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  • Blog Post: Warning: DataContractSerializer won’t call your constructor!

    Consider the following naïve data contract: [DataContract] public class Data { private int [] array; public Data() { this .array = new int [13]; } public int Length { get { return this .array.Length; } } } It looks ok, right? Let’s use it then: DataContractSerializer serializer = new...
  • Blog Post: Adding HTTP Headers to WCF Calls

    To add HTTP headers, request messages have to be intercepted before they are sent to the server. This can be done by implementing the IClientMessageInspector.BeforeSendRequest method: /// <summary> /// Represents a message inspector object that can be added to the <c>MessageInspectors<...
  • Blog Post: Adding Custom SOAP Headers in WCF

    First, you need to decide whether to create the custom header using the MessageHeader.CreateHeader method, or by extending the abstract MessageHeader class. Under the hood, the CreateHeader method returns an instance of an internal class called XmlObjectSerializerHeader, which uses a serializer to write...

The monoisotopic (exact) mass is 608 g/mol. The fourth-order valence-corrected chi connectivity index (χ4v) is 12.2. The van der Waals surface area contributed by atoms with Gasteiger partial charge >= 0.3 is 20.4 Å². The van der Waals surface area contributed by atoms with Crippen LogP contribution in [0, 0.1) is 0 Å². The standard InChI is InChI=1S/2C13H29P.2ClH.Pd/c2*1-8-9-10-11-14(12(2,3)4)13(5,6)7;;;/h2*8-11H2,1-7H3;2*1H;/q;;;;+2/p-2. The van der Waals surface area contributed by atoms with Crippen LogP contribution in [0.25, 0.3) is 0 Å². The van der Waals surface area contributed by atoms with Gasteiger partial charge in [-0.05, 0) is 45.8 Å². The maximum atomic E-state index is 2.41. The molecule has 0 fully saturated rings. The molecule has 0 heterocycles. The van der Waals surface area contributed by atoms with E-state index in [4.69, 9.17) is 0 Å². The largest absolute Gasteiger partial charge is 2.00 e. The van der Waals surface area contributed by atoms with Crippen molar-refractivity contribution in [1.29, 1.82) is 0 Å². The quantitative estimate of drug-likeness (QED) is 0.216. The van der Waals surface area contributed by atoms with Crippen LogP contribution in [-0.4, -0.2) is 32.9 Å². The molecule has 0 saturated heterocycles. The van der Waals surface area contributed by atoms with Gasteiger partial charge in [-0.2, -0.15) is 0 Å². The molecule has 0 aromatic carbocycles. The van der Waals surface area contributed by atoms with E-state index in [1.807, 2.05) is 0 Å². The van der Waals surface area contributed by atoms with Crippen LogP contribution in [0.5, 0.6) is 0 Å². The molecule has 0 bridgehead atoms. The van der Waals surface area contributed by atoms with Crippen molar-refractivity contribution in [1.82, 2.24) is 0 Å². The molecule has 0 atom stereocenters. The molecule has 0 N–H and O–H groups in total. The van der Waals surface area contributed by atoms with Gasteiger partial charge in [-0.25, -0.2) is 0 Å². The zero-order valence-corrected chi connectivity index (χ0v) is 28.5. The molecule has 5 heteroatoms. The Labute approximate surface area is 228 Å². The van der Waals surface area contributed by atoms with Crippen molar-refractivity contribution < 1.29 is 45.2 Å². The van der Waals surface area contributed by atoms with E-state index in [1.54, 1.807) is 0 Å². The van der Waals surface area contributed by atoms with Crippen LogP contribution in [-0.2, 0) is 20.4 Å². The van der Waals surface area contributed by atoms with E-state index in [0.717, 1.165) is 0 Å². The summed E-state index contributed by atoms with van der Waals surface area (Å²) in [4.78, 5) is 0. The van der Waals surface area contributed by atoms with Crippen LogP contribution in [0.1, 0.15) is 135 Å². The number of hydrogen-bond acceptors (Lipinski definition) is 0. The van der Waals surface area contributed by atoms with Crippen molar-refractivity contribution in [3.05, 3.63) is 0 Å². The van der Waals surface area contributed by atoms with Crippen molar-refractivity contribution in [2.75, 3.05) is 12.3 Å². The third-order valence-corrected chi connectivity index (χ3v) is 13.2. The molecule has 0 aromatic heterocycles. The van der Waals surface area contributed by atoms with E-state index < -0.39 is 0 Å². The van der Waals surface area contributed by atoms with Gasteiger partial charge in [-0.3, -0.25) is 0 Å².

• Blog Post: DefaultNetworkCredentials in Windows Store Apps

    Disclaimer: I'm still getting acquainted with Windows Store Apps, so I could be totally wrong; proceed with caution. It's been a while since I last wrote a blog post, and it's 4 AM right now, this may give you an idea why I had to get this out. Hopefully I may save poor souls that are destined to...
  • Blog Post: WCF Service Throttling

    Throttling, generally speaking, is tricky. Get the limits low and you may be prone to DoS and clients timing out trying to connect to your service in vain; Get them high and you may end up with an overloaded service that’s eating up machine resources until it crashes. There’s a sweet spot in between...
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